I just got the chance to listen to this interview with Arlo Belshee about Naked Planning (”Kanban Simplified”):
Highly recommended. My summary of Naked Planning:
- Teams work toward delivering Minimum Marketable Features – usually chunkier than User Stories but more relevant to customers. Think “administrator can set user permissions” vs what you might break that down to in terms of finer-grained stories.
- The dev team breaks MMFs into tasks as appropriate.
- Teams work on MMFs in a ratio of about one MMF to every two pairs.
- There is no estimation (it’s usually wrong, there’s no particular reason why the time before you start a story – when you know very little – ought to be when you assess cost). Instead a pure yesterday’s weather approach is taken: you write down the date you start the MMF, and the date you finish it, and keep a rolling average days to complete an MMF – that becomes your “velocity” (no need for that word though).
- “Done” means everyone – customers, developers – determine that the MMF is done. That means development is finished, any follow-on discovery or bug fixing is done, support staff are trained up, and the feature is really ready to go out into the world and be used by users and create value.
- The MMF backlog is somewhere between 5 and 9, because beyond that prioritization (remember, we’re talking about something chunkier than a User Story) is mostly useless. If it takes, say, 15 days to finish an MMF, on a two pair team with a 7 MMF backlog, you’re out about 6 weeks – this is when any backlog typically starts to degrade a bit. At the outside you’re planning for an entire quarter.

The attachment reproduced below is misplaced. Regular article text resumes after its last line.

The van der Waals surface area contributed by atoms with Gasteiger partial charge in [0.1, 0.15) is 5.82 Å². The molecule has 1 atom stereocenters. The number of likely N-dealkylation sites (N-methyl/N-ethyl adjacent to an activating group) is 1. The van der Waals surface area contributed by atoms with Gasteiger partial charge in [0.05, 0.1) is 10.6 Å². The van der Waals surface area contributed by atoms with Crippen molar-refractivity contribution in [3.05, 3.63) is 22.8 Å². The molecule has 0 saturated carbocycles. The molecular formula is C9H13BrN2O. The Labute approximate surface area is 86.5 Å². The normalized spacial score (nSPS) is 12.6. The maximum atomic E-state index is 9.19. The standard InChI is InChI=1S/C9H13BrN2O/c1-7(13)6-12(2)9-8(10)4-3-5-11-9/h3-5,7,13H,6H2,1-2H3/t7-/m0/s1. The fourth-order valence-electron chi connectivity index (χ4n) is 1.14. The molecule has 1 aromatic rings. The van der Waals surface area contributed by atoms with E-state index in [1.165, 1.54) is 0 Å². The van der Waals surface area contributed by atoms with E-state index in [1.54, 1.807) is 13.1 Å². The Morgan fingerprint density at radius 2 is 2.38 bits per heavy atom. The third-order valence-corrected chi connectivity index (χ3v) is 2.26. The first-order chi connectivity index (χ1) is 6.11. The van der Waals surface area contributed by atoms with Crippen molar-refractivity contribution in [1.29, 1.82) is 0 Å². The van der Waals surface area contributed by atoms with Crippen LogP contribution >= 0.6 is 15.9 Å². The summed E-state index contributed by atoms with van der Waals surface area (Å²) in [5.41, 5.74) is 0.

- One slot, that you try to keep empty, is reserved for fires. The customer can put in a fire card that the team immediately works on. You can only work on one fire at a time – others go into the backlog with the MMFs.
This is a sort of Lean/XP/Kanban fusion that Arlo created and refined on a project he heads up. It drops some of the weirder parts of XP-style planning and distills down to its more interesting ideas, and addresses many of the beefs I have with point estimates, velocity, and iterations in practice. At the very least it’s food for thought.